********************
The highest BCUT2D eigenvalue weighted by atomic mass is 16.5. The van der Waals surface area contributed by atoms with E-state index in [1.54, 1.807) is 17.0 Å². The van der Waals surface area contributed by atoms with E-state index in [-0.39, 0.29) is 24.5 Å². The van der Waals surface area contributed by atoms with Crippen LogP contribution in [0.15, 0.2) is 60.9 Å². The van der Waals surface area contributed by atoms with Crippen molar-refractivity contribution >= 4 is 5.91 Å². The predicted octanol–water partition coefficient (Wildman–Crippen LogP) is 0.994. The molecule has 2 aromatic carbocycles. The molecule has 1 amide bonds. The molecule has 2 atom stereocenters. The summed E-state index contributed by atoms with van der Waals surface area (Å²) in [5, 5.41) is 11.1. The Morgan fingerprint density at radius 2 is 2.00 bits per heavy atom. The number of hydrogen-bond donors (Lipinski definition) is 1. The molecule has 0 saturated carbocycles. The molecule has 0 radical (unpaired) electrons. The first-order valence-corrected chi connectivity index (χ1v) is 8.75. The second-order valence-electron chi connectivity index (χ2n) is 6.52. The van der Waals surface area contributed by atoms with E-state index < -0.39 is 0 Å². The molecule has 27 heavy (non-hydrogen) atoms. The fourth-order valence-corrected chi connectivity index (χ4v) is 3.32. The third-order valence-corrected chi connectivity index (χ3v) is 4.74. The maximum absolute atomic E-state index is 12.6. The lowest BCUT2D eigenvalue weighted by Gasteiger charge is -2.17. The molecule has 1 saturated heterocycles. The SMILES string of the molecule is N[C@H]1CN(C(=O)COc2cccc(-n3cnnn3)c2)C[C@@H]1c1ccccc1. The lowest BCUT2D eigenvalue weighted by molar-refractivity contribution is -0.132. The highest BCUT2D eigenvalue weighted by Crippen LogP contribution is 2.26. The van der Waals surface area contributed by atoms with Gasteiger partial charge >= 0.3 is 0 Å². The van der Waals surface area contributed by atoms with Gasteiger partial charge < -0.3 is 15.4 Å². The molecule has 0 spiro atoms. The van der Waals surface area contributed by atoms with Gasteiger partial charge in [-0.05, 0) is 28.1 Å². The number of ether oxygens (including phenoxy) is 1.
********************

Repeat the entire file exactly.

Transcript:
The highest BCUT2D eigenvalue weighted by atomic mass is 16.5. The van der Waals surface area contributed by atoms with E-state index in [1.54, 1.807) is 17.0 Å². The van der Waals surface area contributed by atoms with E-state index in [-0.39, 0.29) is 24.5 Å². The van der Waals surface area contributed by atoms with Crippen LogP contribution in [0.15, 0.2) is 60.9 Å². The van der Waals surface area contributed by atoms with Crippen molar-refractivity contribution >= 4 is 5.91 Å². The predicted octanol–water partition coefficient (Wildman–Crippen LogP) is 0.994. The molecule has 2 aromatic carbocycles. The molecule has 1 amide bonds. The molecule has 2 atom stereocenters. The summed E-state index contributed by atoms with van der Waals surface area (Å²) in [5, 5.41) is 11.1. The Morgan fingerprint density at radius 2 is 2.00 bits per heavy atom. The number of hydrogen-bond donors (Lipinski definition) is 1. The molecule has 0 saturated carbocycles. The molecule has 0 radical (unpaired) electrons. The first-order valence-corrected chi connectivity index (χ1v) is 8.75. The second-order valence-electron chi connectivity index (χ2n) is 6.52. The van der Waals surface area contributed by atoms with E-state index < -0.39 is 0 Å². The molecule has 27 heavy (non-hydrogen) atoms. The fourth-order valence-corrected chi connectivity index (χ4v) is 3.32. The third-order valence-corrected chi connectivity index (χ3v) is 4.74. The maximum absolute atomic E-state index is 12.6. The lowest BCUT2D eigenvalue weighted by Gasteiger charge is -2.17. The molecule has 1 saturated heterocycles. The SMILES string of the molecule is N[C@H]1CN(C(=O)COc2cccc(-n3cnnn3)c2)C[C@@H]1c1ccccc1. The lowest BCUT2D eigenvalue weighted by molar-refractivity contribution is -0.132. The highest BCUT2D eigenvalue weighted by Crippen LogP contribution is 2.26. The van der Waals surface area contributed by atoms with Gasteiger partial charge >= 0.3 is 0 Å². The van der Waals surface area contributed by atoms with Gasteiger partial charge < -0.3 is 15.4 Å². The molecule has 0 spiro atoms. The van der Waals surface area contributed by atoms with Gasteiger partial charge in [-0.05, 0) is 28.1 Å². The number of ether oxygens (including phenoxy) is 1.